KATHMANDU, Sept 28: A group of influential CPN-UML dissidents from the Madhesi, ethnic and indigenous communities, who had remained inactive for some six months following differences over the party´s stance on state restructuring, have now agreed to resume their work in the party.
After a meeting with top UML leaders including Chairman Jhalanath Khanal, Madhav Kumar Nepal and KP Sharma Oli at the party´s head office at Balkhu on Thursday, dissident leaders Prithivi Subba Gurung, Ram Chandra Jha, Kiran Gurung, Dal Bahadur Rana Magar and Bir Bahadur Lama decided to return to party work.
Another group including Vice-chairman Ashok Rai, Rajendra Shrestha, Bijay Subba and Ajambar Rai Kangbang among others are, however, all set to quit the CPN-UML on October 4 and form a new party.
Earlier, both groups were jointly pressing the CPN-UML leadership to stand for a single identity-based federal model. While the Gurung-led group decided not to quit the party even as the UML officially decided to stand for multi-identity based federalism, the Rai-led group insisted on forming a new party.
The leaders resuming their work in the party have been entrusted with the same responsibilities that they previously held.
They agreed to resume their party work after the top leaders gave an assurance that the party establishment would never show any bias or discrimination against them simply on the ground that they had engaged in activities aimed at pressing the party leadership for a single identity-based federal model.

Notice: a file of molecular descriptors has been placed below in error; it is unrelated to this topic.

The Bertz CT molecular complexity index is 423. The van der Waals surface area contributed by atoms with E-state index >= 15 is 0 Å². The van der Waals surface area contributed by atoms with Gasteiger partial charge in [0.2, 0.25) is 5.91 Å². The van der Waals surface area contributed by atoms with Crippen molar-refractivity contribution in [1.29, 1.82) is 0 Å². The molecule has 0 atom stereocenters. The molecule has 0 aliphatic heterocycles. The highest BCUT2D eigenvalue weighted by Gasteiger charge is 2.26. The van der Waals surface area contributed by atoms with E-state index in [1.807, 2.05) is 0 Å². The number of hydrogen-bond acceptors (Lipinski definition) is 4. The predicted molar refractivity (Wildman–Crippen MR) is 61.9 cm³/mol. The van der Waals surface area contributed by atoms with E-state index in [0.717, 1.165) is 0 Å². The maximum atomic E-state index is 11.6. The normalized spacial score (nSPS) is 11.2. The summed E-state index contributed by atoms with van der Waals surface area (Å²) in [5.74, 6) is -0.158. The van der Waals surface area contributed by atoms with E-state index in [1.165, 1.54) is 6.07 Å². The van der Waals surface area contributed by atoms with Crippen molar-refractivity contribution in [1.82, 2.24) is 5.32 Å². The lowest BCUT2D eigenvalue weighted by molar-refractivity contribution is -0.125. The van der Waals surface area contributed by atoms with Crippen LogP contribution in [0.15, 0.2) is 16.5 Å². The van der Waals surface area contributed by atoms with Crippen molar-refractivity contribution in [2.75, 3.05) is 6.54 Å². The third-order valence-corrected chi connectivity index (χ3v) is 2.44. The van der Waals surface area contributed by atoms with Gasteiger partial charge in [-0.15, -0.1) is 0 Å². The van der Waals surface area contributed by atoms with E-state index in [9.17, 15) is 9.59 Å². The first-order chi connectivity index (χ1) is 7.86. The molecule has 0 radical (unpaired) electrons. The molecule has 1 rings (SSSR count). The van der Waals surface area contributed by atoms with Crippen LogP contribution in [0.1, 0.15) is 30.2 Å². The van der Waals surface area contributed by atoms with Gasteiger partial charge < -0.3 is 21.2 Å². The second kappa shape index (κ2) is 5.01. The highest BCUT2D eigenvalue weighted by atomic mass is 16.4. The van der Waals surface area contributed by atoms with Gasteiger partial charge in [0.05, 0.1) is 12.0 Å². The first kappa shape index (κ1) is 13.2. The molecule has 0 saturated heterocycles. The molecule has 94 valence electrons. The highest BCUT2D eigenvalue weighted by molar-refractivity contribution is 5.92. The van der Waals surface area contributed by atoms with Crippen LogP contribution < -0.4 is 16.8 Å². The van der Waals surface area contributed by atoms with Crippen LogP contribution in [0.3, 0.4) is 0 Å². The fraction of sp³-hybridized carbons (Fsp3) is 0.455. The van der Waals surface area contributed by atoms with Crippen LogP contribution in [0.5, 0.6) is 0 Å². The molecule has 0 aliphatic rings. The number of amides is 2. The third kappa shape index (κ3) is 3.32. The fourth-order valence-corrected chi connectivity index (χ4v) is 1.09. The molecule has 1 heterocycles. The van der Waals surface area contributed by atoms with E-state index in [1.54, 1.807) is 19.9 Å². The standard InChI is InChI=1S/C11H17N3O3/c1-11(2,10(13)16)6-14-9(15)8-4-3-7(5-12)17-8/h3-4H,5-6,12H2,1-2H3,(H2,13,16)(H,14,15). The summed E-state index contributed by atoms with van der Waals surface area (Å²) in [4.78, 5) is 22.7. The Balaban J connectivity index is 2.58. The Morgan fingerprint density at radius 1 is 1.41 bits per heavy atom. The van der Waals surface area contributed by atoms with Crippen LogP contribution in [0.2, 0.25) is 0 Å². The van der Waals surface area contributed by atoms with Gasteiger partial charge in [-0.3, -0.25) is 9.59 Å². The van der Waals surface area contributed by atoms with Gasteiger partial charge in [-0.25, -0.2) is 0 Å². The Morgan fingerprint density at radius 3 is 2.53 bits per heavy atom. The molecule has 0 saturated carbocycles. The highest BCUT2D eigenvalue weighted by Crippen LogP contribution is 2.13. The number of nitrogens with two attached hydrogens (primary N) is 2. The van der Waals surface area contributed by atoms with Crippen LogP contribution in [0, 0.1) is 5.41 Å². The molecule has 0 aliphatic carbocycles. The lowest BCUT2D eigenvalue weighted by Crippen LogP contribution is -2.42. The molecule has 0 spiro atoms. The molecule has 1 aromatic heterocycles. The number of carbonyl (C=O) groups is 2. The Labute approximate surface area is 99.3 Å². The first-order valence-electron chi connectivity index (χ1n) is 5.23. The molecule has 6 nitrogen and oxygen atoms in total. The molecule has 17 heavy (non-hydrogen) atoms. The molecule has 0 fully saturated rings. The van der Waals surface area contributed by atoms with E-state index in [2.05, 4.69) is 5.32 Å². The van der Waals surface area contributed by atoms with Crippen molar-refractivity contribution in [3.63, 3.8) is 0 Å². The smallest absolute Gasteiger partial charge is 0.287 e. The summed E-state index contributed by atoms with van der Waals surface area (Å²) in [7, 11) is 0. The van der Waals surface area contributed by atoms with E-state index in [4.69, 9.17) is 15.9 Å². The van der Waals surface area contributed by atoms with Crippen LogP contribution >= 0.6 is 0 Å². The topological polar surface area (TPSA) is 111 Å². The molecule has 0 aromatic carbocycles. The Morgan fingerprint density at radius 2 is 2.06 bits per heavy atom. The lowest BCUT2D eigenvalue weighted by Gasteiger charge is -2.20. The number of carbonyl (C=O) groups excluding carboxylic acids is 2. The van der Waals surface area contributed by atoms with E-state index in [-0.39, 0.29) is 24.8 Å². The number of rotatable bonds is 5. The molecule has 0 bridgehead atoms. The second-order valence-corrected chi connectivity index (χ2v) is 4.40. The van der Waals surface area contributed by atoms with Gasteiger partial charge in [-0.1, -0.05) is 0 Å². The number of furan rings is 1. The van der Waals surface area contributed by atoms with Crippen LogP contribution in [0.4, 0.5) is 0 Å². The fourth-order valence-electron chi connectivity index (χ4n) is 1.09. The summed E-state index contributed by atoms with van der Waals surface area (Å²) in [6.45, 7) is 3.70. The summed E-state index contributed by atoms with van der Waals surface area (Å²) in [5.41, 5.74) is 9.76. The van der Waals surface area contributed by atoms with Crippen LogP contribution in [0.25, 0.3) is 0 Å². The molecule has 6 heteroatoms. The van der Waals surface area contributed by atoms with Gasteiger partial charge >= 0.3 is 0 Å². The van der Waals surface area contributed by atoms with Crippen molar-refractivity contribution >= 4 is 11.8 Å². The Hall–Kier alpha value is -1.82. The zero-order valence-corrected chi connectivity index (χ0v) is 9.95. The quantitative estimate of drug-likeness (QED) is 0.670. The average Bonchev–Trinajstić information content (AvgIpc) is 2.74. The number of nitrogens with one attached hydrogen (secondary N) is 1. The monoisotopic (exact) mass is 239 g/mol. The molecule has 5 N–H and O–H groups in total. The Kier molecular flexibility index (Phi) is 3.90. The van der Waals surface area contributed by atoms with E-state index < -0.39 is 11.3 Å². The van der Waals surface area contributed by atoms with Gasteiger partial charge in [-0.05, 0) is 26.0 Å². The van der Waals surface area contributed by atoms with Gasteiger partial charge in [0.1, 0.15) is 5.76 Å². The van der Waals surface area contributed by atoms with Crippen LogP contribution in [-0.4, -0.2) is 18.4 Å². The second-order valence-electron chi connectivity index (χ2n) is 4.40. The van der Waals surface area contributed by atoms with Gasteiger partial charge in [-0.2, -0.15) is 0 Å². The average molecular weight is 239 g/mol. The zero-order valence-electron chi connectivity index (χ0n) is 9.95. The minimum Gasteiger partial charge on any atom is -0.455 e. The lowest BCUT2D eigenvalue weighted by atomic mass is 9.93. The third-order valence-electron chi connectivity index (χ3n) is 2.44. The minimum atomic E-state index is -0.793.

In a five-point conclusion reached on Thursday, the party establishment also committed itself to allowing them to hold intra-party debates on differing views about state restructuring. "On dissenting views, debates will be held in a healthy and decent manner as per a system to be determined by the central committee," said the party´s statement on Thursday.
Party Chairman Khanal welcomed the five leaders and some other lawmakers and party influentials who were also part of the dissident movement, at the party office, and applauded their decision to reactivate themselves in party work.
Gurung had headed the erstwhile caucus of lawmakers from various political parties including most of the 51 UML lawmakers from Madhesi, ethnic and indigenous communities who were pressing the party establishment for adopting ethnicity-based federalism.
One of the five leaders returning to party work claimed, preferring anonymity, that hardly five former lawmakers would quit the party in the changed context.
The return of influential UML leaders to party work has been a severe blow to the Rai-led group, which has already announced it will quit the party on October 4 and form a new organization championing an ethnicity-based federal model.